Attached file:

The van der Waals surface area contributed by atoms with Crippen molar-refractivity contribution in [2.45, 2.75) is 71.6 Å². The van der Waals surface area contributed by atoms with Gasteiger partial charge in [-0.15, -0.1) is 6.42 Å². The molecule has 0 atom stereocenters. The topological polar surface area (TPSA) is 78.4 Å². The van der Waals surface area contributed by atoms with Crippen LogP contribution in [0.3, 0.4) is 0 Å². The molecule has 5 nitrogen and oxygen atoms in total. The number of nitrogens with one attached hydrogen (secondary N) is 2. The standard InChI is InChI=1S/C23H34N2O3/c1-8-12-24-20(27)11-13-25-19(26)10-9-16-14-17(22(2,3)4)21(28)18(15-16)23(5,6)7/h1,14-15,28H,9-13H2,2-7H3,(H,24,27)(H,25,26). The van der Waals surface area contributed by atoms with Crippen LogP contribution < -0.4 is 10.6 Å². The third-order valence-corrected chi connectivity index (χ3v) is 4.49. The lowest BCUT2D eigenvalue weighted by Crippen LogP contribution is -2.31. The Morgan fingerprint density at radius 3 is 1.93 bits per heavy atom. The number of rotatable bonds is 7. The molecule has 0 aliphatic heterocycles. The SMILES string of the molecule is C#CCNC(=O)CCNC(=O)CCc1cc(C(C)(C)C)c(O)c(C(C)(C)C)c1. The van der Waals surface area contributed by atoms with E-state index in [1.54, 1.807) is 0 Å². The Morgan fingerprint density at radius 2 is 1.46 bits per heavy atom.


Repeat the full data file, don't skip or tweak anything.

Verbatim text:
The van der Waals surface area contributed by atoms with Crippen molar-refractivity contribution in [2.45, 2.75) is 71.6 Å². The van der Waals surface area contributed by atoms with Gasteiger partial charge in [-0.15, -0.1) is 6.42 Å². The molecule has 0 atom stereocenters. The topological polar surface area (TPSA) is 78.4 Å². The van der Waals surface area contributed by atoms with Crippen LogP contribution in [0.3, 0.4) is 0 Å². The molecule has 5 nitrogen and oxygen atoms in total. The number of nitrogens with one attached hydrogen (secondary N) is 2. The standard InChI is InChI=1S/C23H34N2O3/c1-8-12-24-20(27)11-13-25-19(26)10-9-16-14-17(22(2,3)4)21(28)18(15-16)23(5,6)7/h1,14-15,28H,9-13H2,2-7H3,(H,24,27)(H,25,26). The van der Waals surface area contributed by atoms with Crippen LogP contribution < -0.4 is 10.6 Å². The third-order valence-corrected chi connectivity index (χ3v) is 4.49. The lowest BCUT2D eigenvalue weighted by Crippen LogP contribution is -2.31. The Morgan fingerprint density at radius 3 is 1.93 bits per heavy atom. The number of rotatable bonds is 7. The molecule has 0 aliphatic heterocycles. The SMILES string of the molecule is C#CCNC(=O)CCNC(=O)CCc1cc(C(C)(C)C)c(O)c(C(C)(C)C)c1. The van der Waals surface area contributed by atoms with E-state index in [1.54, 1.807) is 0 Å². The Morgan fingerprint density at radius 2 is 1.46 bits per heavy atom.